Bill to cut lawmaker salaries?

Published 1:21 pm Saturday, March 31, 2012

Voters could soon have the chance to dictate how much legislators in Alabama will be paid if a proposed amendment makes it to the ballot in November.

If approved by voters, the amendment would see the pay currently given to legislators drop to a point more in line with the median household income for Alabama based on figures from the U.S. Census Bureau. That change would find the new legislative salary range between $45,980 and $46,180 annually — down from the more than $53,000 currently paid for those positions.

State Rep. Alan Baker, R-Brewton, said if the bill creating the amendment comes to the House for consideration, he has plans to support it.

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“I think this is certainly something that the voters should be able to decide,” Baker said. “They should be allowed to make the determination if this change is justifiable.”

Baker also said he has declined pay raises for the past two years and would do so again if raises were offered to legislators for fiscal 2013.

“I don’t have a good feel for how other legislators feel about this issue,” Baker said. “But I would certainly decline, for the third time, any pay raise proposed for legislators.”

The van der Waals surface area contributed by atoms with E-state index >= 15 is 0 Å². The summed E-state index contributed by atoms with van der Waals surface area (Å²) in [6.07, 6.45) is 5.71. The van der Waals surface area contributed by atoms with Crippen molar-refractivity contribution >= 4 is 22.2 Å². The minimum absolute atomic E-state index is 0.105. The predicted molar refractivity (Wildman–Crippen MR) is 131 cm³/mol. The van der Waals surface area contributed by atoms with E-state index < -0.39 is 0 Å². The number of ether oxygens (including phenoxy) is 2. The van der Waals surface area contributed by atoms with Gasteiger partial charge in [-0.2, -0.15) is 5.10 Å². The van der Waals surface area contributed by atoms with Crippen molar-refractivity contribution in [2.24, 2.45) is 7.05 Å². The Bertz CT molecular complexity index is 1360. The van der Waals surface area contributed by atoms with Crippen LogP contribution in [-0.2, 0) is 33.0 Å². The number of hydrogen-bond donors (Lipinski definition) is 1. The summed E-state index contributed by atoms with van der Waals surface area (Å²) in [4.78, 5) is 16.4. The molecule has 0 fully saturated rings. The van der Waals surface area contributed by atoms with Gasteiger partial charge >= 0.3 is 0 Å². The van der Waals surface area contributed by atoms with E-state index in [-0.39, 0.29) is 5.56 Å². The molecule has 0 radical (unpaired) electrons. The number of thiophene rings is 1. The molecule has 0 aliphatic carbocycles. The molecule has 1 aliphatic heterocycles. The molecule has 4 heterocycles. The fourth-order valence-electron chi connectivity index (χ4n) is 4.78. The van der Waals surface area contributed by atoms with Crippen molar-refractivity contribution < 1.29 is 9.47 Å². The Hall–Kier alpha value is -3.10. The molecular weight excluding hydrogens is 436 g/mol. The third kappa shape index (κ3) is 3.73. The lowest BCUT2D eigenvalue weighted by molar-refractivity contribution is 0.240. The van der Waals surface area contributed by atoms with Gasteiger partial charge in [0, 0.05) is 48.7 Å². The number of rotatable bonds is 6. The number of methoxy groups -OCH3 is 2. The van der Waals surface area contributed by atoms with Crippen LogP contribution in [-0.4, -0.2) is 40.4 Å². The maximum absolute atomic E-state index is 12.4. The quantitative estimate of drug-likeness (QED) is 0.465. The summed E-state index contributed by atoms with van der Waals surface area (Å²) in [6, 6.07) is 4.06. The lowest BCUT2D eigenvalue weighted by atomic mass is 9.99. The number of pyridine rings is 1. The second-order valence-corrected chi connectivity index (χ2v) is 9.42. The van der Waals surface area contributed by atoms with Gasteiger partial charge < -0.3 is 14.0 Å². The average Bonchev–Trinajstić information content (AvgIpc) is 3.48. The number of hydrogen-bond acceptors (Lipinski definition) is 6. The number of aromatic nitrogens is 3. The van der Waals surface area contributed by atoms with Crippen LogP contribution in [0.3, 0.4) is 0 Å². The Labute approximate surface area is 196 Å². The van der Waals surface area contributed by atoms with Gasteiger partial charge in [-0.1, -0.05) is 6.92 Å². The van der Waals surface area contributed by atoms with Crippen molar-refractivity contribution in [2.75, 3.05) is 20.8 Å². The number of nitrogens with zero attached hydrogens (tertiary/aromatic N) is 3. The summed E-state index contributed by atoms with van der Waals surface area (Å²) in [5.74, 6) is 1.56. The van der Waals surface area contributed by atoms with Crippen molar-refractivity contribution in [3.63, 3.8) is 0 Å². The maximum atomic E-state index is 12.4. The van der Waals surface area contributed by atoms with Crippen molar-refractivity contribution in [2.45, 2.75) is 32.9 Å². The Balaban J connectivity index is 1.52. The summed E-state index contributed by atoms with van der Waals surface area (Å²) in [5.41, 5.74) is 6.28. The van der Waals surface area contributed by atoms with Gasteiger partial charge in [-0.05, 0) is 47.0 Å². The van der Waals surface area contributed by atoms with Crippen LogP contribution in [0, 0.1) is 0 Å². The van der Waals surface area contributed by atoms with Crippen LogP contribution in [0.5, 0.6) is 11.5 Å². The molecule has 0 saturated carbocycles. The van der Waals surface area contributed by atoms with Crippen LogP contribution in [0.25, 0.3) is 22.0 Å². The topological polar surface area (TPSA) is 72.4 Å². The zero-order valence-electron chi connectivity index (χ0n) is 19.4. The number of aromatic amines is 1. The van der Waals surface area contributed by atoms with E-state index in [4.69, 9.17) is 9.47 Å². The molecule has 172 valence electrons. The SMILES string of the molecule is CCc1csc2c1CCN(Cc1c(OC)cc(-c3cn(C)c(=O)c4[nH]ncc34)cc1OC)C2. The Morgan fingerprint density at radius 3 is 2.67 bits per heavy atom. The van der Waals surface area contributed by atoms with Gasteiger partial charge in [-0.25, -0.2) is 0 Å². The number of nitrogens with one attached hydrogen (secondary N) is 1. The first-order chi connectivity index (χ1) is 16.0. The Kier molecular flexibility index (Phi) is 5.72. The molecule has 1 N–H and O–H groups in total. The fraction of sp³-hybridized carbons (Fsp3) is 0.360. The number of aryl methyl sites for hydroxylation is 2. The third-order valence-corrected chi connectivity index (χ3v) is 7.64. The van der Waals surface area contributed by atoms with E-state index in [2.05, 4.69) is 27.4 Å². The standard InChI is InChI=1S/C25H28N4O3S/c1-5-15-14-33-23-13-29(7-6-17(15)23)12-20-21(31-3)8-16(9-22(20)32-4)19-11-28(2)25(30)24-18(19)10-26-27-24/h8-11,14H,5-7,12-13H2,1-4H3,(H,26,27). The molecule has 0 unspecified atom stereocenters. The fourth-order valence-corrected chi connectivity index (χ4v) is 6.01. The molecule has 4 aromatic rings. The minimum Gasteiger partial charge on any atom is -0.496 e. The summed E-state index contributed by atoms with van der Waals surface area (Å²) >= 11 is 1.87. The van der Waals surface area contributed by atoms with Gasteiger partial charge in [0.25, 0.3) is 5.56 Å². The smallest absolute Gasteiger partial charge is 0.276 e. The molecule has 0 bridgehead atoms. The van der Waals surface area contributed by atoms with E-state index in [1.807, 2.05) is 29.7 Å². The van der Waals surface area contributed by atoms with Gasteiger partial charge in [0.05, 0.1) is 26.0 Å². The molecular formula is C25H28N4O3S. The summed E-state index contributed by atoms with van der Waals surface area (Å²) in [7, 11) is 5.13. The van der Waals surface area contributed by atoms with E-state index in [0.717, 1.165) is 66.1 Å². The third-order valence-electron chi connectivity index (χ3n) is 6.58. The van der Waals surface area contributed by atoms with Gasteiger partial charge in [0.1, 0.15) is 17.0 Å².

The bill, currently sponsored by Rep. Mike Ball, R-Madison and Sen. Brian Taylor, R-Prattville, would also allow for certain other expenses to be allowed for legislators. Those other expenses would include mileage reimbursement, per diem allotments and expense benefits as state employees, Baker said.

The decision may be more eminent after members of the House and Senate return from spring break on April 3 — just one day after a deadline to accept or reject annual cost of living adjustments passes. The adjustment, which Baker said he would decline, would give legislators an additional $1,600 in salary if approved.

State Sen. Marc Keahey, D-Grove Hill, said if he were to accept the proposed pay hike he would return the money to the people of his district, as he has done with past raises.

“My first year I didn’t accept the increase,” Keahey said. “Last year I did and I ended up giving it back through payments of around $65 a month to schools in my district.”

While skeptical of Taylor’s proposed amendment, Keahey said what he knows for certain is that any upcoming raise to his salary would again be funneled into District 22 and not allowed to revert back into the General Fund.

“I’m not sure (the amendment) wouldn’t be a pay raise for some legislators,” he said. “With travel expenses and things of that nature, it could be. The bill, I think, could be more of an attempt to make a splash with the press. All I know for sure right now is that I am not going to let that money go back into the General Fund. If I let that happen the money will never make it back into my district.”